Tribune cuts back plan for management bonuses

Under pressure from its creditors and unions, bankrupt Tribune Co. agreed to cut back on the bonuses it would pay under its proposed 2010 management incentive plan.

The move comes as the Chicago media company seeks to win approval from creditors for a reorganization plan that would allow it to exit a bankruptcy case that has dragged on for almost 20 months.

Management bonuses have been a flash point in the Tribune case since the company entered Chapter 11 proceedings in December 2008. Since then, U.S. Bankruptcy Judge Kevin Carey has approved bonus payments totaling $57.3 million, including a payout of $42.1 million for 2009 performance.

Tribune, which owns the Los Angeles Times and Chicago Tribune, in May inserted two more bonus plans in its proposed restructuring that would grant an additional $14.9 million to its top 35 executives, related to the company’s 2009 restructuring efforts. Several creditor groups voiced opposition to those plans.

It then proposed a bonus plan that would reward 2010 performance with a potential payout of $42.9 million for 640 company managers. That is the plan Tribune is now proposing to adjust based on negotiations with creditors.

According to a filing in the U.S. Bankruptcy Court in Delaware, Tribune raised its performance targets for the plan somewhat and trimmed the potential bonus payments for the broad group of 640 managers. The company raised performance targets for top executives too but the potential bonus payments of $2.2 million to $5.7 million remain the same.

Under the new plan, Tribune managers could still earn $42.9 million in bonuses if the company were to generate $685 million in operating cash flow in 2010 — about 37% more than in 2009.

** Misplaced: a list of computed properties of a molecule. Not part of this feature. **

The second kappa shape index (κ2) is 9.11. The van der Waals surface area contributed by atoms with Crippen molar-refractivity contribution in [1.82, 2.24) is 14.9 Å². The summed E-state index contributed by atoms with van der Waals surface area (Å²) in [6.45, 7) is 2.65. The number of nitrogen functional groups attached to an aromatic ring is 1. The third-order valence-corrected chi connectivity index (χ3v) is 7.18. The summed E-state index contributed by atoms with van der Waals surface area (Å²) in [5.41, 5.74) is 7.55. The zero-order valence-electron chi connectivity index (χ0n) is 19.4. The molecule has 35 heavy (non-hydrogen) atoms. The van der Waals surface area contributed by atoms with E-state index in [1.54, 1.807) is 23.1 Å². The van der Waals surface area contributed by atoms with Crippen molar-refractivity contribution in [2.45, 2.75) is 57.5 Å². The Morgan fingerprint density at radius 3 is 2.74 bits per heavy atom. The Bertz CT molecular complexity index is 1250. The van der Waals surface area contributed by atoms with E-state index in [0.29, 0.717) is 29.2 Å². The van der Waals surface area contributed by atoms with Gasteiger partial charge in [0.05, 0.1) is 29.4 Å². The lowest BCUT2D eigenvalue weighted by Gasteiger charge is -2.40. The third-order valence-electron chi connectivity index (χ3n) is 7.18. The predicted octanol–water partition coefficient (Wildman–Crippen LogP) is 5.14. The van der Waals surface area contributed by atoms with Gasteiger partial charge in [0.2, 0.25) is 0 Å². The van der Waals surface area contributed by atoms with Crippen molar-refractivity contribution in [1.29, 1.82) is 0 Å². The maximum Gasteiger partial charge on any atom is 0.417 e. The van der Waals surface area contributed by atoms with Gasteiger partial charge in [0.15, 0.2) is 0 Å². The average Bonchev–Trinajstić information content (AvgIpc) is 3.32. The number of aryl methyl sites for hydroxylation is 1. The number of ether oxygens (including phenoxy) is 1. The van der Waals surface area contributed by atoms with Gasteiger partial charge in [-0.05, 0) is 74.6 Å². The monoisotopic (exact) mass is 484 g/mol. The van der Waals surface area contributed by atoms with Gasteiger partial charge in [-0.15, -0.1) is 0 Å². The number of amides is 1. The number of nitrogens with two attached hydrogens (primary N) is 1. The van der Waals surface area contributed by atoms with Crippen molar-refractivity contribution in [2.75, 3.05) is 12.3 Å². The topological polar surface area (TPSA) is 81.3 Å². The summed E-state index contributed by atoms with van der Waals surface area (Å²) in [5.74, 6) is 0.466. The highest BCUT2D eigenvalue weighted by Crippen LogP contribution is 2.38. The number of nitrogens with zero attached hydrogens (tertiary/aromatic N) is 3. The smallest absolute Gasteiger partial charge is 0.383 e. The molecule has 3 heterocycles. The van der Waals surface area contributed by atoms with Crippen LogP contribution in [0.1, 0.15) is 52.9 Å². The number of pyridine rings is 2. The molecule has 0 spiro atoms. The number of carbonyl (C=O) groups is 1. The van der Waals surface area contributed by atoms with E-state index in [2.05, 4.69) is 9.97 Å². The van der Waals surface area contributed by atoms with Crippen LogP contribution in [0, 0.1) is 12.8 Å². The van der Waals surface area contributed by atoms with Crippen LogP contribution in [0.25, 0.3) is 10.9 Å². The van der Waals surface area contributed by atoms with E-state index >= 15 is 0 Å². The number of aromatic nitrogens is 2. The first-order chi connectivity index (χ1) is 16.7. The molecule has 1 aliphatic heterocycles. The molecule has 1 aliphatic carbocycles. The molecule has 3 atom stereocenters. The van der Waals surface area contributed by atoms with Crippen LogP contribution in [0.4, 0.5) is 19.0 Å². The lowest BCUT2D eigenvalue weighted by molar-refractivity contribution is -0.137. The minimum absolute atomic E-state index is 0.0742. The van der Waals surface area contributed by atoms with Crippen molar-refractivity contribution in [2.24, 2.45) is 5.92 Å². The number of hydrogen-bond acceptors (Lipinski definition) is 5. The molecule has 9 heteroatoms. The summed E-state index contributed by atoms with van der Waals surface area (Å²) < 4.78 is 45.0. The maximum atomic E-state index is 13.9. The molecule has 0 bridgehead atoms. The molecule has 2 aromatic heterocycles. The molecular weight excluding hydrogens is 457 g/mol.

But at lower performance levels the payouts would be reduced.

If the company generates $500 million in cash flow — about flat with 2009 — operating managers would get $14.3 million and top managers would get $2.2 million. Under the plan Tribune originally proposed, the performance target was $425 million and the larger group would have gotten $28.6 million. Top managers would still have gotten $2.2 million.

Likewise, if the company generates $550 million in cash flow, the broad management group would get $28.6 million and the top managers would receive $4.4 million. Those numbers were $33.7 million and $4.4 million in the old plan.

At the top cash-flow target of $685 million, operating managers would get $37.2 million and top managers would get $5.7 million, the same as in the old plan.

The filing said that the Official Committee of Unsecured Creditors in the case would support the new plan. The Washington-Baltimore Newspaper Guild “does not object” to the plan, the document said.

“We’re certainly not delighted with it, but we think it’s gotten a lot better,” said William Salganik of the guild.

Tribune said Mercer Inc., which the company hired to benchmark the plan, has determined that the new payouts are “within reasonable market ranges at all levels of performance.” Mercer said the original plan was also within reasonable ranges.

Tribune said it intends to seek approval of the new plan at a hearing in Delaware on Aug. 9. The company’s reorganization is currently out for vote, and confirmation hearings are set to begin the week of Aug. 30.